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After a small second breakfast at the last roadhouse we'll pass through on this trip, we return to the road for the ten-mile sprint to the finish. We yell out to the cows near the fence line and tell them that we rode here all the way from Sydney but they don't seem to care at all. Then it's on past fertilizer plants, industrial parks, and machine shops that soon give way to the modest one-story suburban homes and takeaways and used car dealerships of Bunbury. All of them pass in an undifferentiated blur as we crank hard with this anxious rush of adrenaline growing inside of us.

Not interested.
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We push with all our strength up one last ten percent-grade hill and from there it's all over. At the bottom lies a narrow strip of sandy beach that stretches to the north and south for as far as we can see. We push our bikes down one last embankment and walk into the endless expanse of blue-green that we've been imagining for the last two and a half months. It is clear and warm and beautiful beyond all description. And the fact that we're standing in it means that there's no more Australia left. We just rode across a continent on bicycles carrying everything we need with us. No support vans, no cars acting as wind breaks, no staying in an air conditioned room every night. We did it together.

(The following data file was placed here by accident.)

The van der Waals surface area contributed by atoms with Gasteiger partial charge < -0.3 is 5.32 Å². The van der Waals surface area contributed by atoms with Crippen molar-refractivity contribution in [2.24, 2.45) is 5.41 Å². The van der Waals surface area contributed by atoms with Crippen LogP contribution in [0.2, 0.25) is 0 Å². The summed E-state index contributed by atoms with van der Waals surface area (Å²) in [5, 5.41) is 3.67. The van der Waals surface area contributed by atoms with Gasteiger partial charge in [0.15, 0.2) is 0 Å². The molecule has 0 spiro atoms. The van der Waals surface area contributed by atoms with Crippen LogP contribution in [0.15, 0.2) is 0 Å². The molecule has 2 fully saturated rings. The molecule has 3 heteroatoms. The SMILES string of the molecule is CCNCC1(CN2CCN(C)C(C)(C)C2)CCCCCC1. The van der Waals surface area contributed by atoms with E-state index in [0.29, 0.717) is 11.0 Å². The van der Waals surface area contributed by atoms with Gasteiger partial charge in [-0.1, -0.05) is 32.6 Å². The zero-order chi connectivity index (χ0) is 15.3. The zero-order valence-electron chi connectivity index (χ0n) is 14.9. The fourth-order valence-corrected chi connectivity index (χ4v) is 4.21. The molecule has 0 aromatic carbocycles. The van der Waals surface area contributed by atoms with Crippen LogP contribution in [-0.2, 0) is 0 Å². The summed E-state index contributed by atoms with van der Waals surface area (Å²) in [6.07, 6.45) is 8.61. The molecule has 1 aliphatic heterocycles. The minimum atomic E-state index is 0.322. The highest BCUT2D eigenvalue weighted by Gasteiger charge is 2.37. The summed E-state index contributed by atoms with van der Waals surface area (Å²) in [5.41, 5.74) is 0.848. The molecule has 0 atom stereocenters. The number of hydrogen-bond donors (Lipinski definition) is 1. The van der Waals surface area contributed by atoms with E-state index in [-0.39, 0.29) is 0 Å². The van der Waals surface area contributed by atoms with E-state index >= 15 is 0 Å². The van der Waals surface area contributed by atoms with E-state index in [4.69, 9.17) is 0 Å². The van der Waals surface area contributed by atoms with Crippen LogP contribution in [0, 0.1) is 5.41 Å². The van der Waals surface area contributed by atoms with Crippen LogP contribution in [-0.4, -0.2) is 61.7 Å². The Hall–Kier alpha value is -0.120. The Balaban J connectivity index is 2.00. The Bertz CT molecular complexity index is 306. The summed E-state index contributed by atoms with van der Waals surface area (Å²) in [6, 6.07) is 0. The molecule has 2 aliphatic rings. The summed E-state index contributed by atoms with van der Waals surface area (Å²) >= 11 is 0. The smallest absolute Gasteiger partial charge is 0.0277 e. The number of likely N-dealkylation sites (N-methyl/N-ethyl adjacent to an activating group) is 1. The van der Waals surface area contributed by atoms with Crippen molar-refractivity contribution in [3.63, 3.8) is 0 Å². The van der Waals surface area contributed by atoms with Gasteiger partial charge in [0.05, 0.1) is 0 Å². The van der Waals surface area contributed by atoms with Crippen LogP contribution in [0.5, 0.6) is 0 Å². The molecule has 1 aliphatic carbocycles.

We did it.

Done.
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What stands out the most to me is how different it feels to stare at the Indian Ocean today, compared to the moments I spent looking at the Pacific when I finished crossing America three and a half years ago. When I started that trip I had legitimate questions about my ability to sleep outside most every night, to handle day after day and week after week of hot weather, and most of all to ride more than 6,000 miles through valleys and across prairies and over mountain ranges while carrying with me everything I owned. Reaching the Pacific not only proved that I could do all of those things, but it also helped me realize that I could achieve just about anything if I threw consistent effort at it every day for four months. It re-framed the concept of possibility.

Because of this, there was never a doubt in my mind about having the kind of strength, endurance, and indifference to personal hygiene it would take to ride across Australia on a bike when we set out from Sydney back in December. I just had to stick with it. And for the first six weeks, most everything came together as I would have hoped. The roads were good, drivers were careful, small towns were friendly and numerous, we rarely wanted for food or water, the mechanical problems proved easy to solve, and life at home stayed settled. It was one of the most satisfying stretches of bicycle touring I have experienced.